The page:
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Choctaw Native Americans

Lauren's History Project
by

Myra Baker

on 27 September 2012

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Transcript of Choctaw Native Americans

Choctaw Native Americans The Choctaw were expert farmers. They greatly depended on farming to support their tribe. They grew vegetable, corn, peas, nuts, and pumpkins and ate them either fresh or dried. They also hunted for local deer, bear, small game, and fished. They didn’t even have to travel long distances to follow animal migration routes like other Indian tribes.
The Choctaw Indians are famous for developing hominy and banaha as traditional foods. Hominy is made by boiling the inner meat of a corn kernel without the husk and seasoning it with bacon and fat. Banaha is made by combing peas with cornmeal into a porridge which is then cooked in corn husks then served as small cakes. Food

Choctaw Native
Americans Choctaw Woodcarving The Choctaw’s artwork changed after being forced out of their homelands into reservations during the Trail of Tears. As the area changed so did the materials. The artwork changed from basket-weaving and woodcarving to bead work and jewelry which was popular in the region they were moved to. Artwork Chochtaw Clothing The Choctaw Indians’ clothes were very similar to the clothes the Plains Indians wore. Men wore simple breechcloths or sometimes leather leggings. Women wore simple buckskin dresses and decorated them for celebrations. When it was cold outside everyone wore moccasin to keep their feet warm.
The Choctaw clothing changed when the European explorers came. The Indians were introduced to different styles of clothing and new materials to decorate them with because of trade with the explorers. The women started making ankle-length cotton and wool dresses decorated with beads, shells and hand-sewn embellishments. Men started wearing bright colored pullover shirts. Some even wore coats that looked very similar to the ones that the Europeans wore. Clothing Green Corn Festival Dancer One of the religious practices they performed was head flattening. Head flattening is when the male infants would have a board attached to their heads in order to flatten them. The most important religious ceremony to the Choctaw was the Green Corn festival. The Green Corn festival was both a ceremony of thanksgiving and a means for self-purification. Religion Choctaw Baskets Most of the artwork by the Choctaw are known to be at least 4,000 years old. Art forms were passed down through generations so they could continue to make artwork. Since they lived in the area along Mississippi and Alabama most of their art forms were basket-weaving, woodcarving, and other things that could be made from the materials around them. Artwork Choctaw Housing The Choctaw Indians lived in grouped settlements in houses made out of something called wattle and daub. Wattle was made out of wooden poles, small branches and vines, and mud and straw were mixed together to make daub.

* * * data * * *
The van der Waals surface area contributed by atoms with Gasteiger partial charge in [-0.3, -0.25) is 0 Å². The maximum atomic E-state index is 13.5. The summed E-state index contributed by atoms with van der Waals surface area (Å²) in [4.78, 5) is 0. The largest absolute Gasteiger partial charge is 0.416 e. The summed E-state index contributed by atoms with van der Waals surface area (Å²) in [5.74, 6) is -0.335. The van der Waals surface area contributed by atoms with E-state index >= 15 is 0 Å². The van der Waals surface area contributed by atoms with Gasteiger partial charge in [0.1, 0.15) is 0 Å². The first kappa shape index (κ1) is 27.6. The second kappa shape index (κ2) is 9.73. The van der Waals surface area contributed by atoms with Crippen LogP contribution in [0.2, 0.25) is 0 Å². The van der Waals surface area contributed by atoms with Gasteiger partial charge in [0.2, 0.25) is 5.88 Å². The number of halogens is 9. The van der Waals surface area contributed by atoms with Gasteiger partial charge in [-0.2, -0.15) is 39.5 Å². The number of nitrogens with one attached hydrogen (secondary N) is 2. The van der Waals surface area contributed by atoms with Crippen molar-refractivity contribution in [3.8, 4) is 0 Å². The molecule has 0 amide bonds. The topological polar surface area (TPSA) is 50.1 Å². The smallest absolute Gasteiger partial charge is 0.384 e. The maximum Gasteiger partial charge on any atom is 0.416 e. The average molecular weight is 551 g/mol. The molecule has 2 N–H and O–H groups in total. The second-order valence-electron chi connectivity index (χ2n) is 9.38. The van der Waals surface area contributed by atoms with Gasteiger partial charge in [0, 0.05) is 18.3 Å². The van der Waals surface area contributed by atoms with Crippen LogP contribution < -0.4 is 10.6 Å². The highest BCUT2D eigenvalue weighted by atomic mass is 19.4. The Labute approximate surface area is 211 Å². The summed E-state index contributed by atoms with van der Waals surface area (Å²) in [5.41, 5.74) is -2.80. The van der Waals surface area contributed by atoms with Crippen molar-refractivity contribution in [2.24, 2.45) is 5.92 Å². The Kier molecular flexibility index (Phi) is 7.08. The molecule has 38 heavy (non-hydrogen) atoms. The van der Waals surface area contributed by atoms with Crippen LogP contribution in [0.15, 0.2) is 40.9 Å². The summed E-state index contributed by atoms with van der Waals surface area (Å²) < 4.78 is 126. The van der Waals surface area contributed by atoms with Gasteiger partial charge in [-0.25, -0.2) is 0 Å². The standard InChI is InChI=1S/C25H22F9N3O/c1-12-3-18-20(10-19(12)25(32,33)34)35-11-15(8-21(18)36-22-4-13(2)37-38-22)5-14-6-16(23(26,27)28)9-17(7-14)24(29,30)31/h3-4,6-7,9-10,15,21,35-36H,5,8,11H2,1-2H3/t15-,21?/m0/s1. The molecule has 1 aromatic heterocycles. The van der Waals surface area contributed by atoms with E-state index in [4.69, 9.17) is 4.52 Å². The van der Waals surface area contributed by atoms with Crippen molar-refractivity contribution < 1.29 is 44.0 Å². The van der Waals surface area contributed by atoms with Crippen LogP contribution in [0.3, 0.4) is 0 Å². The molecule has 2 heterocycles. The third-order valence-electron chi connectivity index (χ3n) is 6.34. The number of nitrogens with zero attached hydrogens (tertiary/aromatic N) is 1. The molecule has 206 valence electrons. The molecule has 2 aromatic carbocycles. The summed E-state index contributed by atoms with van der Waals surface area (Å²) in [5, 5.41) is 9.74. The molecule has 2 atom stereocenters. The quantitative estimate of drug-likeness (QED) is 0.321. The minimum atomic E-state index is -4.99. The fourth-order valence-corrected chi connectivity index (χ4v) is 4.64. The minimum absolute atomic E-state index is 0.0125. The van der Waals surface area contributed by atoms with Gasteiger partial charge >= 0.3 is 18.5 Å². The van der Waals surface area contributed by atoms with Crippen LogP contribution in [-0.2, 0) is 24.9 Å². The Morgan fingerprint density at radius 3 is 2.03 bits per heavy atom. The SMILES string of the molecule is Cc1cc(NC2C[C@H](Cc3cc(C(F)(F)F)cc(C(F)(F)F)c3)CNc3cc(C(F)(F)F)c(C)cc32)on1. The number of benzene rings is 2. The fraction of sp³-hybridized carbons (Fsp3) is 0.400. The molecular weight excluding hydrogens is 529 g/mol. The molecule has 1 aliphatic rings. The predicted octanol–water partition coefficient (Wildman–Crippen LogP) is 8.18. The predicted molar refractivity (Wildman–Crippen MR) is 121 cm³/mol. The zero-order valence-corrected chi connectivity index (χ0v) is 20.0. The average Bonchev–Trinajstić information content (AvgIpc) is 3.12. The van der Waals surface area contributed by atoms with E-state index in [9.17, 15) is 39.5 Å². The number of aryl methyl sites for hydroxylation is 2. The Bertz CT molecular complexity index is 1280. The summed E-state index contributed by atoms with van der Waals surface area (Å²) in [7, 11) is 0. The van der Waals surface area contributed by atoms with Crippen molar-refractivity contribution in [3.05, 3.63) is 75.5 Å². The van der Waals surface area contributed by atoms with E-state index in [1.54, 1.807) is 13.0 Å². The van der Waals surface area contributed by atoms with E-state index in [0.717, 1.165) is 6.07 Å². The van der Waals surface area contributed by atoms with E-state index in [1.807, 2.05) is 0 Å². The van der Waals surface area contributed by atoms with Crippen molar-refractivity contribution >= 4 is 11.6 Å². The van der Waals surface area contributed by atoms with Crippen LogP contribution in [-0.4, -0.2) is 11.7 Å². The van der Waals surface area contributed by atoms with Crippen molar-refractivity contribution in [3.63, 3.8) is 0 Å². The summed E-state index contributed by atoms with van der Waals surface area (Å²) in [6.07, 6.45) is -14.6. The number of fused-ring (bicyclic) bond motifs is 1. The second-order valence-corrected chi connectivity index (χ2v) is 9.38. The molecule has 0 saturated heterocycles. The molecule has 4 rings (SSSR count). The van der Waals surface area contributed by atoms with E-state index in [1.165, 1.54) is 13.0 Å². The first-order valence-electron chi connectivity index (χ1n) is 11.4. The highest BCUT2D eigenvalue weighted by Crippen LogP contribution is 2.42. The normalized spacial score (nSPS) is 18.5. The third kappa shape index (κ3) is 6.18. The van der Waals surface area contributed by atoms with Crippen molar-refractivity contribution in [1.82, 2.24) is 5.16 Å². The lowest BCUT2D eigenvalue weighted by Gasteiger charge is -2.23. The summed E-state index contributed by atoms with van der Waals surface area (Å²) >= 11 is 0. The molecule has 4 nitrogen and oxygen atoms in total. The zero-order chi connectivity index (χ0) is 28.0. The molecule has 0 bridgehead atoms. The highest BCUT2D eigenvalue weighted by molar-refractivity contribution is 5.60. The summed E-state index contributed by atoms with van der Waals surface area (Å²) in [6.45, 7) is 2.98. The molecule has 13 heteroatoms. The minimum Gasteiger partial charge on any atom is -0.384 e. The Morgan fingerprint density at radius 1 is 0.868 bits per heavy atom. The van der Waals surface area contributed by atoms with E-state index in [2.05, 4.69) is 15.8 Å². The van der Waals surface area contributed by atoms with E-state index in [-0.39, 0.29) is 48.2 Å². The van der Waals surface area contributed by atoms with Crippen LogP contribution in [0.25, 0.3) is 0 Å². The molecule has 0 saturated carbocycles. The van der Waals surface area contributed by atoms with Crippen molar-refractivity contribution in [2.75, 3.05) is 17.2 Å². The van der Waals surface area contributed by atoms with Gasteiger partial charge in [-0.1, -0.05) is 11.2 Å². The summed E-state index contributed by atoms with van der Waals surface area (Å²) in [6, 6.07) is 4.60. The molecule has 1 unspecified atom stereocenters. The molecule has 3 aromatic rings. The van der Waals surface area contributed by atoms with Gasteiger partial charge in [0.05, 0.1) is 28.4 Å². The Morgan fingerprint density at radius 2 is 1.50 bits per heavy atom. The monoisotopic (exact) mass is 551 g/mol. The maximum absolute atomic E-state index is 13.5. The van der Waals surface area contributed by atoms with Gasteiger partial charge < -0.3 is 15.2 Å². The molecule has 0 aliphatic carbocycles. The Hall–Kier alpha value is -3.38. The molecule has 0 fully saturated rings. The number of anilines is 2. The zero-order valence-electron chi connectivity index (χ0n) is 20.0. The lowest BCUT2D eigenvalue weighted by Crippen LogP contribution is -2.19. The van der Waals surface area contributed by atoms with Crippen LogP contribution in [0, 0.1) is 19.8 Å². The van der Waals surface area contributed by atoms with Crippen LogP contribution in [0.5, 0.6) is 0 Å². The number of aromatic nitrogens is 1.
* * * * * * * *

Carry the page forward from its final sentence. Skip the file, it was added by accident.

This is how they made their houses: First they placed the vertical wooden poles to form the framework. Next they weaved together branches and vines (the wattle) and place it between the wooden poles. Finally the daub mixture was applied to the wattle to fill the open
spaces and insulate the house. Thatch
roofs covered the top of the houses to
keep out heavy rains. Theses houses
were permanent and were strong enough
to withstand the climate of the southeast. Housing Nanih Waiya Mound The Choctaw Indians are part of a religious group called Muskogeans. They believe that themselves and other Indian tribes emerged from the earth through a mound called Nanih Waiya. They believe that the first tribe to emerge was the Creeks, followed by the Cherokees, Chickasaws, and then themselves. Religion Hominy Banaha The Trail of Tears happened during the mid-1800’s when European settlers passed the Indian Removal Act in 1830. This forced many Native American tribes out of their homelands and into reservations that were over a thousand miles away. The Choctaw was one of the first nations to leave their homes start the long march. While they marched it rained, snowed, and stormed on them and the had little protection from it. After a while they started running out of food to eat. To make matters even worse the Choctaw started dying of white men disease.
They were cold, sick, starving, and tired of walking. Only small children and elderly could ride in the few wagons that they had. About 25oo Choctaw Indians died on the trail. Because of how much they suffered on this journey they called it the Trail of Tears. Trail of Tears
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